This one just didn't work well for me. Corinth, it seems that you were trying to explain how systems of magical thinking have their origins where superstition intersects with developing knowledge.
To some extent, I think that your description does an injustice to those who labored to bring meaning from ignorance. Mankind seeks patterns and tries to understand how things relate to each other: It's in our nature. When one has little solid information, apparent patterns may deceive us.
My problem with this essay is its assumption that we have evolved past our foolish ancestors, when we actually seem just as prone to error. It is true that our advanced knowledge makes us wiser? Go to Comment
...But, before that, (in Geoffery of Monmouth) Arthur's sword was named Caliburnus.
Not all the sources agree that Excalibur was the same blade as the Sword in the Stone. Later sources claim that the Lady of the Lake gave it to Arthur, suggesting that it was a different sword altogether.
(Of course, the scabbard's magic was much more valuable than the sword itself, a lesson to all of us: The things we treasure are often less precious than the things we take for granted every day.) Go to Comment
True - and good point - those patterns turn up alot in fantasy rpgs, the orientation of the planes, the interaction of the key elements; but thats part of what I'm trying to say, that we take what we know and add it to what we suspect or believe, but we always forget to carry the one... And as for moser day society being any wiser (chuckle), we now have the capacity for even greater stupidity, and we have all sorts of people that are educated beyond their intelligence to prove it! Go to Comment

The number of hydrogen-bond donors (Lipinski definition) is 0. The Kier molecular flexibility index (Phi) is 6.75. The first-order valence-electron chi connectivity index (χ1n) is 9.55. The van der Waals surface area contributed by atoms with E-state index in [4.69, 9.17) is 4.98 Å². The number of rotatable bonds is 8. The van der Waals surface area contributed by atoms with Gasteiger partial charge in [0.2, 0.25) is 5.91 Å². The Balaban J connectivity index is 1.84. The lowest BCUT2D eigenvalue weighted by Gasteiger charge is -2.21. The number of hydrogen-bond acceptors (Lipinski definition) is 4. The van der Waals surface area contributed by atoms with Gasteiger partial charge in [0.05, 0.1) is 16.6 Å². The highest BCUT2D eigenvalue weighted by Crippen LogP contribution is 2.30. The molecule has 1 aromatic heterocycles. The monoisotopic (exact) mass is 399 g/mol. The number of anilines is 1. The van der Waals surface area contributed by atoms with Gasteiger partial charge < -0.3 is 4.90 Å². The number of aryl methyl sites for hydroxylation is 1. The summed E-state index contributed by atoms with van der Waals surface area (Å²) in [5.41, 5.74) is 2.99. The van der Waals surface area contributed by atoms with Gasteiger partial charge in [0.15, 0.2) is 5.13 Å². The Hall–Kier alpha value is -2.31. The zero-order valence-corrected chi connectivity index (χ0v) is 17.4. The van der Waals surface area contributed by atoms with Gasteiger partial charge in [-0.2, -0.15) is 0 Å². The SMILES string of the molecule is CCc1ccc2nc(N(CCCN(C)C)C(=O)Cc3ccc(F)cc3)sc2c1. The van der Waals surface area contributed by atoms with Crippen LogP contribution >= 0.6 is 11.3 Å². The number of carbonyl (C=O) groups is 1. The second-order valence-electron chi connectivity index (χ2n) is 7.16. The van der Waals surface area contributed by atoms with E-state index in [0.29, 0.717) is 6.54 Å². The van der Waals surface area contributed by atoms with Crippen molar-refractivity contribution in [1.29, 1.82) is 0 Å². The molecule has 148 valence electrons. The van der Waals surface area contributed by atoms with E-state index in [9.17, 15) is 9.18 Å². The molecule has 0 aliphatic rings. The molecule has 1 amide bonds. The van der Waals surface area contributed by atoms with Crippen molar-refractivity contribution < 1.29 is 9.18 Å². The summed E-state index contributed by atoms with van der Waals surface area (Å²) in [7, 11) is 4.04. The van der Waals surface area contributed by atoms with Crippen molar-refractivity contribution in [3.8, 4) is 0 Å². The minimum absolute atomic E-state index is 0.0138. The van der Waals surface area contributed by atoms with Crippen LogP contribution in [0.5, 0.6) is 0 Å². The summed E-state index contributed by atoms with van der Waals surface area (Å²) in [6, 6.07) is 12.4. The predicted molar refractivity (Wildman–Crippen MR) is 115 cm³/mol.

He can expect a full rivalry from Ananda, the Arch-Mage of Style (inserts suitable finger-snaps)
I'm not really sure aobut this sumbission though. The item is a bit vague, a belt of thief proof extra-dimensional pockets, but it seems rushed. Auggie seems like an interesting chap and I look forward to reading about him. Go to Comment
Like the others, I want more about the ever-stylish Augustus Sardius Rex III! The extradimensional pockets themselves aren't as interesting as their creator. While some more information about the capabilities and limitations of the pockets would be good, I'd like to see them lead off a scroll of fashionable magical apparel. After all, why should today's adventurers be deprived of Everclean material and Dragon Proof (tm) robes? Go to Comment
It is a bit rushed, I rediscovered an old stack of ideas and characters (covered with Dust of Sneezing and Choking) and decided to post a few before midnight. Pockets can only hold what can fit into it sideways, but the extradimensional area can be of any shape (think of it as a pair of jeans with the pocket cut out, you could fit a slim shotgun, but you'd be hard pressed to fit a laptop). Objects in the pocket have no weight, but the opening into the extradimensional space disappears in antimagic zones as if it had been sealed. Go to Comment
Unfortunately, this item is very simple - to be specific in D&D it is a 'Knock' spell on a key, and so needs more then it's powers to distinguish itself. The affect on a game is to eliminate a major role of certain player types/skills. It definately needs some limitations as it stands.
I've said in the past it is okay for the history of the item to be unknown in game, but the real history of the item still needs to be there, even only as a GM resource. The history need not describe it's use when created, but should include how it was created, by whom, and why.
One suggestion: if it were a special mineral-based life form that could sense the required shape to match a mechanical lock, morph to that shape and open it, this could be very useful - it may not require 'magic' at all to function.
I think this needs to be placed back 'in work' and other items reviewed for what is expected of posts. I think it has potential with work so I'm holding off voting for now. Go to Comment